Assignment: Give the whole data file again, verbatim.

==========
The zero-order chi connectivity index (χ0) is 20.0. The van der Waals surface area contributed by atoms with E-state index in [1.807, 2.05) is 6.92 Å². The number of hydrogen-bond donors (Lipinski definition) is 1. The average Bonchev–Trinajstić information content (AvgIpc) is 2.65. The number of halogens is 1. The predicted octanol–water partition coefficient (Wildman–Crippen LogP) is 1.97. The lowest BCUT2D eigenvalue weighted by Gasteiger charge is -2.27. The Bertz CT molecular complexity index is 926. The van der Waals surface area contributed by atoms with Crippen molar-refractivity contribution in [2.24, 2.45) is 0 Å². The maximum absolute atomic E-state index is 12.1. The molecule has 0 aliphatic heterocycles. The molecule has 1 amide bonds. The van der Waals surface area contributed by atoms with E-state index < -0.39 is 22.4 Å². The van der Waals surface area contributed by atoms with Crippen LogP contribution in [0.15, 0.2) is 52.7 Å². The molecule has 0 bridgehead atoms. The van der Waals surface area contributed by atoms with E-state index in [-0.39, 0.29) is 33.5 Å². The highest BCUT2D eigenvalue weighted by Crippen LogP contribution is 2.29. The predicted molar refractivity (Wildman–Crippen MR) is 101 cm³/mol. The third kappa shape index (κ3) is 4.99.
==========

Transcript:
The zero-order chi connectivity index (χ0) is 20.0. The van der Waals surface area contributed by atoms with E-state index in [1.807, 2.05) is 6.92 Å². The number of hydrogen-bond donors (Lipinski definition) is 1. The average Bonchev–Trinajstić information content (AvgIpc) is 2.65. The number of halogens is 1. The predicted octanol–water partition coefficient (Wildman–Crippen LogP) is 1.97. The lowest BCUT2D eigenvalue weighted by Gasteiger charge is -2.27. The Bertz CT molecular complexity index is 926. The van der Waals surface area contributed by atoms with Crippen molar-refractivity contribution in [2.24, 2.45) is 0 Å². The maximum absolute atomic E-state index is 12.1. The molecule has 0 aliphatic heterocycles. The molecule has 1 amide bonds. The van der Waals surface area contributed by atoms with E-state index < -0.39 is 22.4 Å². The van der Waals surface area contributed by atoms with Crippen LogP contribution in [0.15, 0.2) is 52.7 Å². The molecule has 0 bridgehead atoms. The van der Waals surface area contributed by atoms with E-state index in [-0.39, 0.29) is 33.5 Å². The highest BCUT2D eigenvalue weighted by Crippen LogP contribution is 2.29. The predicted molar refractivity (Wildman–Crippen MR) is 101 cm³/mol. The third kappa shape index (κ3) is 4.99.